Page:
month marks a departure from my Character Stereotypes series. I hear
the moans of disappointment. But it’s been a year, and it’s time to
move on to other things.
The first thing up for analysis
is Dwight Swain’s motivation reaction unit (MRU). I’d like to present
the psychology of it and why it works so well.
If you don’t already know, two
elements comprise an MRU:
1) Motivating Stimulus—occurs
outside your character
2) Character Reaction—occurs within your character
The stimulus has to come before
the reaction. A person can’t react to something that hasn’t happened
yet. If your character screamed before opening the
door, it would cause a lapse in logic. How did she know to scream
before opening the door and seeing the villain? It’s a classic MRU
problem—getting the stimulus and reaction out of order.
According to Swain, there are
four elements of the Character Reaction, all of which have to stay in
order as well:
1) Visceral Reaction—an
automatic gut reaction your character has no control over
2) Thought—what your character thinks
3) Action—what your character does
4) Speech—what your character says
If you get the order wrong, the
reader will scratch their heads in confusion. When you are slapped, the
nerves in your cheek tingle (visceral), you “see” red (thoughts of
anger), lunge toward your attacker (action), and yell (speech). When
writing, you may choose to leave out an element of the Character
Reaction, but the elements you do include have to be in order or the
reader will know something is off.
The element that Swain did not
include in the Character Reaction is emotion, perhaps because it should
be a given. But in case you were wondering where it fits in, emotion
essentially holds the MRU together.
Emotion comes before the
visceral reaction. Let’s look at an example.
I’m walking to my car in the parking lot and a shadow rushes toward me
from the side, I will feel fear within a nanosecond. My visceral
reaction might be nausea, my stomach knotting up, or blood rushing in
my ears. Maybe a few tenths of a second after that, I experience an
instinctive reaction, such as clawing for my mace spray or grabbing car
keys to strike out with.
this reaction is reflexive,
not something I contemplated doing. Like a child putting a bleeding
finger (due to a cut) into his mouth to suck, it’s inherent and inborn.
You’ve probably heard this before, but the natural reflexes in times of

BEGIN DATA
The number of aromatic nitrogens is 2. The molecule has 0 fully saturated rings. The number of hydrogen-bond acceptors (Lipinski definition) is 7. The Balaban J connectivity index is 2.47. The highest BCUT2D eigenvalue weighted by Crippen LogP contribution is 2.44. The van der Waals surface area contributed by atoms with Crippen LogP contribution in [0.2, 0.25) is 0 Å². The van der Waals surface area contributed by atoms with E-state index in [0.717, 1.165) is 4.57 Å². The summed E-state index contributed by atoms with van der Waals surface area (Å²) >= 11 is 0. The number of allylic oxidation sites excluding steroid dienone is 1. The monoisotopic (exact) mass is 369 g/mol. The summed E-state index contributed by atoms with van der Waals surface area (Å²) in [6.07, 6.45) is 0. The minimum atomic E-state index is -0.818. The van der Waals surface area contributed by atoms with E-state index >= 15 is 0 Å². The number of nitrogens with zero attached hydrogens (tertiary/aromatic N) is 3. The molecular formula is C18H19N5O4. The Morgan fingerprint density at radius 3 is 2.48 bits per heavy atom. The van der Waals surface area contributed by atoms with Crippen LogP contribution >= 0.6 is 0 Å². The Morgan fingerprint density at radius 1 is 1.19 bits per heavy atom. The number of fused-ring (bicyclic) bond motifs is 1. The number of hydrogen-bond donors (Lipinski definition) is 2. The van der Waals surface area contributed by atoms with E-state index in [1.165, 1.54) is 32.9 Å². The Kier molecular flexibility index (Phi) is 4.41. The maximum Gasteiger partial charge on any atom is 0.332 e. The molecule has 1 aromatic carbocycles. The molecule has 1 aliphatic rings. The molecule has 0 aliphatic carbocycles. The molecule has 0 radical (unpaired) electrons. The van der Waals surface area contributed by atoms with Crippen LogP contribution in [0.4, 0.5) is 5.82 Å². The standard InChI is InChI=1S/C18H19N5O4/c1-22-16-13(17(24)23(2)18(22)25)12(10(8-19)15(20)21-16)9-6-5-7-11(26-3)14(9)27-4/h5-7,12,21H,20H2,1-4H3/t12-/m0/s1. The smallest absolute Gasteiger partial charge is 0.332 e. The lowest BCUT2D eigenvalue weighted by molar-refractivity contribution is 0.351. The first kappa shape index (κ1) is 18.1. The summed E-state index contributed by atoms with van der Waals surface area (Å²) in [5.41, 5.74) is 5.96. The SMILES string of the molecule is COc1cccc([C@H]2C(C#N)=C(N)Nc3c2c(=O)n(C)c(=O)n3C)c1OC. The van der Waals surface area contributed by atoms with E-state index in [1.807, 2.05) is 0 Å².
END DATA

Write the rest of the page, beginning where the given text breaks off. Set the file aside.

danger are fight, flight, or freeze.
The truth is in situations like
this the rational brain reacts so far behind the immediate emotion that
the brain hasn’t really attempted a thought or tried to formulate words
yet. In the example above, I wouldn’t fully understand what is
happening to me until sometime later. I certainly wouldn't have
reasoned out whether the shadow is a man intent on robbing me or an
overzealous Brownie trying to sell me cookies.
Even more interesting is that
when I actually do have the rational thought that the shadow is just a
Brownie selling Girl Scout cookies, that won’t stop my emotions and
physiological reactions already under way (the cold sweat, labored
breathing, rapid heart rate). This is because the emotional brain is
not only faster but more powerful than the rational brain, especially
when threatened. The emotional brain takes over and simplifies
everything to black-and-white choices instead of subtle shades of
Neuroscientist Matthew Lieberman
found that when the amygdala (emotional brain) is active with blood and
oxygen, there is less activation in the prefrontal cortex (rational
brain). Our thinking power is disrupted and there are deficits in our
problem solving because the blood and oxygen are present in the
amygdala versus the prefrontal cortex. It is like temporarily losing
ten to fifteen IQ points, which explains why the visceral reaction
leads to inborn reflexes to protect us.
Hopefully you see how tightly
interwoven the emotional brain is in the entire Character Reaction
sequence of the MRU. Swain instinctively knew this, and psychology and
neuroscience back him up.